Limited Utility of Biochemical Screening for Pituitary Deficiencies and Adverse Effects in Idiopathic GH Deficiency

Stephen Zborovski; Mark R. Palmert; Jennifer Harrington


J Endo Soc. 2019;3(5):1022-1030. 

In This Article

Abstract and Introduction


Context: In children with isolated growth hormone (GH) deficiency (GHD), routine biochemical screening for multiple pituitary hormone deficiencies (MPHD) and adverse effects related to growth hormone (GH) treatment are frequently performed. More evidence is needed to support this practice.

Objectives: To evaluate the rate of development of MPHD among children initially diagnosed with isolated GHD and to assess the utility of screening tests to identify complications of GH therapy.

Design: Retrospective analysis of subjects treated with GH since 2005. For the first objective, only subjects diagnosed with GHD were included. Subjects were excluded if GHD was associated with an acquired disorder or condition known to be associated with pituitary abnormalities. For the second objective, other GH-treated diagnoses were included.

Patients: A total of 328 subjects (171 with GHD, 154 with idiopathic short stature, and three with SHOX deficiency).

Results: In subjects with isolated GHD, MPHD was diagnosed in seven (4.2%) after a mean of 35.4 months (range, 9.4 to 68.0). Sex, age at diagnosis, duration of GH, and peak stimulated GH levels were not associated with developing MPHD. Among subjects with an MRI abnormality, 13.9% developed MPHD (OR, 6.3; 95% CI, 1.2 to 33.7). In the entire cohort, three subjects (0.9%) developed dysglycemia, and no subject had persistently abnormal liver or renal function tests.

Conclusions: There is a limited role for routine biochemical screening for MPHD in children with idiopathic isolated GHD or for adverse effects in otherwise healthy children. Routine biochemical screening for MPHD should be limited to those with an abnormal MRI.


Growth hormone (GH) deficiency (GHD) in children results from the inability of the pituitary gland to produce sufficient GH to maintain glucose homeostasis and/or to achieve normal growth velocity. GHD has traditionally been diagnosed by the presence of a suboptimal GH response during stimulation testing, prompted by an evaluation for short stature or decreased growth velocity. GHD can be isolated or can occur in the context of multiple pituitary hormone deficiencies (MPHD). There are many organic causes of GHD, including brain tumors, trauma, surgery, radiation, and genetic abnormalities. However, GHD is often not associated with such conditions and is instead termed "idiopathic."

As part of the clinical management of children with GHD, routine screening laboratory tests are often requested. These tests are done in children with isolated GHD to monitor for the development of additional pituitary hormone deficiencies and in these and other children on GH to screen for possible adverse effects associated with GH treatment. Children with GHD due to an organic cause are at high risk of developing additional pituitary hormone deficiencies and should be routinely tested for the development of other abnormalities.[1] Children with idiopathic GHD are also often routinely screened for the development of MPHD; however, the available evidence indicates that the rationale for screening in this population is less clear. Likewise, what "safety" laboratories should be done to screen for adverse effects of treatment has not been clearly established. For this, the rationale is probably strongest for dysglycemia screening as outlined in the Pediatric Endocrine Society GH guidelines,[2] but other tests are sometimes done as well, including assessments for renal and hepatic injury. Even for dysglycemia, although it is apparent that children on GH with underlying risk factors for the development of insulin resistance should be monitored,[2–5] it is less clear whether screening is warranted in all children on GH. Given the common use of GH to treat patients in pediatric endocrinology practices, it is conceivable that a large amount of unnecessary laboratory testing may be done.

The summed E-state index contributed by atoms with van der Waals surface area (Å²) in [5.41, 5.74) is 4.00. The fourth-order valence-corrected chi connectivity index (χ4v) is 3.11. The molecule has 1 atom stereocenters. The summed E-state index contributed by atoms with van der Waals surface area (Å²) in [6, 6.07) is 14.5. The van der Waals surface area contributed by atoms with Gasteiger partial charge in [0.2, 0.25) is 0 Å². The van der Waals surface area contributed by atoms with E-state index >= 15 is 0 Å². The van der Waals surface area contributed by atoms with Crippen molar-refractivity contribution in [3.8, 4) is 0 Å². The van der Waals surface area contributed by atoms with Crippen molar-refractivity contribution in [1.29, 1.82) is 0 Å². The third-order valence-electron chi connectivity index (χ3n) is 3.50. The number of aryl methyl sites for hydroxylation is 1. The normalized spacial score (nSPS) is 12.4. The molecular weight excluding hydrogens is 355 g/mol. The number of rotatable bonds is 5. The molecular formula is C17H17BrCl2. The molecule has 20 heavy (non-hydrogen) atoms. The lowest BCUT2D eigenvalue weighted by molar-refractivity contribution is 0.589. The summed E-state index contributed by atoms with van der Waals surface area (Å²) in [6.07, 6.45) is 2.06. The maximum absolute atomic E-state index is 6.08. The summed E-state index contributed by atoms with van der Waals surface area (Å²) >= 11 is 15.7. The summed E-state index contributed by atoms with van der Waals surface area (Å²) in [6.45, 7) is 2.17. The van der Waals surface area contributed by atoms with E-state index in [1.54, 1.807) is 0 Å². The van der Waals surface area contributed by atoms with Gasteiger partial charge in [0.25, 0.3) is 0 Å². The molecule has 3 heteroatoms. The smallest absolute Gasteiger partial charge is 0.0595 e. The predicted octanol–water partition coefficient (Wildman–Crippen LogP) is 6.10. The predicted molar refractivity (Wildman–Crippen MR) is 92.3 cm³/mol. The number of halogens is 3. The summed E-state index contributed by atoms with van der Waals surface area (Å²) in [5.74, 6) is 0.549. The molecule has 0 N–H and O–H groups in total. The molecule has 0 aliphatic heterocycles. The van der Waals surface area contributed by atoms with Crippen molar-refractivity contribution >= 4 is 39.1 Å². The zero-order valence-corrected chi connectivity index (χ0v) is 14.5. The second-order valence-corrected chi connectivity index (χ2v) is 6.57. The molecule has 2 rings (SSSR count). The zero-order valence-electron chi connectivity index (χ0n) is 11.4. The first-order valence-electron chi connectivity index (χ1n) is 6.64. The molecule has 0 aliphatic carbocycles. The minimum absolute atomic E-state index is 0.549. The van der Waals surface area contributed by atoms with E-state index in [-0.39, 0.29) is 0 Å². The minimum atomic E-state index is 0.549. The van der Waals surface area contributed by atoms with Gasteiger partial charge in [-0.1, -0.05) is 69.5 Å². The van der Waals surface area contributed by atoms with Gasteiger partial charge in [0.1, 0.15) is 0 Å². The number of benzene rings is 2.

The reported rate of the development of MPHD in children with idiopathic isolated GHD ranges from 2% to 44%. An observational trial using data from the Genetics and Neuroendocrinology of Short Stature International Study (GeNeSIS) found that only 2.0% of children with isolated idiopathic GHD developed MPHD.[6] This study relied on data reported at the discretion of local investigators and included subjects with a normal MRI as well as subjects in whom MRI results were not available. Tsai et al.[7] examined the records of 52 subjects with isolated idiopathic GHD and found an overall rate of the subsequent development of MPHD to be 28.8%, but the rate was only 3.8% in children with a normal MRI. However, in this report there was no description of how hormone deficiencies were defined, what deficiencies developed, or the timeframe in which they appeared. The longest follow-up study of children with isolated idiopathic GHD demonstrated a much higher rate of eventual MPHD of 44.6% (37/83 subjects).[8]

Large observational cohort studies have suggested that children treated with GH have an increased risk for impaired glucose tolerance and type 2 diabetes mellitus compared with the general population.[3–5] In each study, dysglycemia was most frequently found in subjects with underlying risk factors (e.g., obesity, malignancy, or Turner syndrome) and less frequently in otherwise healthy children with isolated idiopathic GHD. Therefore, it is not clear if nonobese and otherwise healthy children on GH treatment warrant regular routine screening.

More research is required to determine the need for routine laboratory screening in children treated with GH. In this study, we assessed the utility of commonly performed tests among children with isolated idiopathic GHD by evaluating data from 328 subjects in our clinic.